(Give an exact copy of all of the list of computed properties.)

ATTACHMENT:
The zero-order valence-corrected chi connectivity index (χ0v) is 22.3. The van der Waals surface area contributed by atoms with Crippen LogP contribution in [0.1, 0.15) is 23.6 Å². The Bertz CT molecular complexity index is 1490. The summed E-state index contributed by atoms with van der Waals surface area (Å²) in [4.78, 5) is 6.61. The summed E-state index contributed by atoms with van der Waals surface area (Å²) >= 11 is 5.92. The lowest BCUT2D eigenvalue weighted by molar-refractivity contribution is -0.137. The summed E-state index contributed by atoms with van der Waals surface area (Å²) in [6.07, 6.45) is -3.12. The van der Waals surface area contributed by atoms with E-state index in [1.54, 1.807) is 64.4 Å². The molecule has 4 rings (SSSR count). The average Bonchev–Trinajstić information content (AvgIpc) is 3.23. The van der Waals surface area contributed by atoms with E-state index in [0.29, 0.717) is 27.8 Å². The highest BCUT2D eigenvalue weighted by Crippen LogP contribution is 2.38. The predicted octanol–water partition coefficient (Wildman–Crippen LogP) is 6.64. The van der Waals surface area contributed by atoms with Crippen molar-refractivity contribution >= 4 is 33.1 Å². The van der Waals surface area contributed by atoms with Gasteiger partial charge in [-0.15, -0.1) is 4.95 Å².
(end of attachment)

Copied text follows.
The zero-order valence-corrected chi connectivity index (χ0v) is 22.3. The van der Waals surface area contributed by atoms with Crippen LogP contribution in [0.1, 0.15) is 23.6 Å². The Bertz CT molecular complexity index is 1490. The summed E-state index contributed by atoms with van der Waals surface area (Å²) in [4.78, 5) is 6.61. The summed E-state index contributed by atoms with van der Waals surface area (Å²) >= 11 is 5.92. The lowest BCUT2D eigenvalue weighted by molar-refractivity contribution is -0.137. The summed E-state index contributed by atoms with van der Waals surface area (Å²) in [6.07, 6.45) is -3.12. The van der Waals surface area contributed by atoms with E-state index in [1.54, 1.807) is 64.4 Å². The molecule has 4 rings (SSSR count). The average Bonchev–Trinajstić information content (AvgIpc) is 3.23. The van der Waals surface area contributed by atoms with E-state index in [0.29, 0.717) is 27.8 Å². The highest BCUT2D eigenvalue weighted by Crippen LogP contribution is 2.38. The predicted octanol–water partition coefficient (Wildman–Crippen LogP) is 6.64. The van der Waals surface area contributed by atoms with Crippen molar-refractivity contribution >= 4 is 33.1 Å². The van der Waals surface area contributed by atoms with Gasteiger partial charge in [-0.15, -0.1) is 4.95 Å².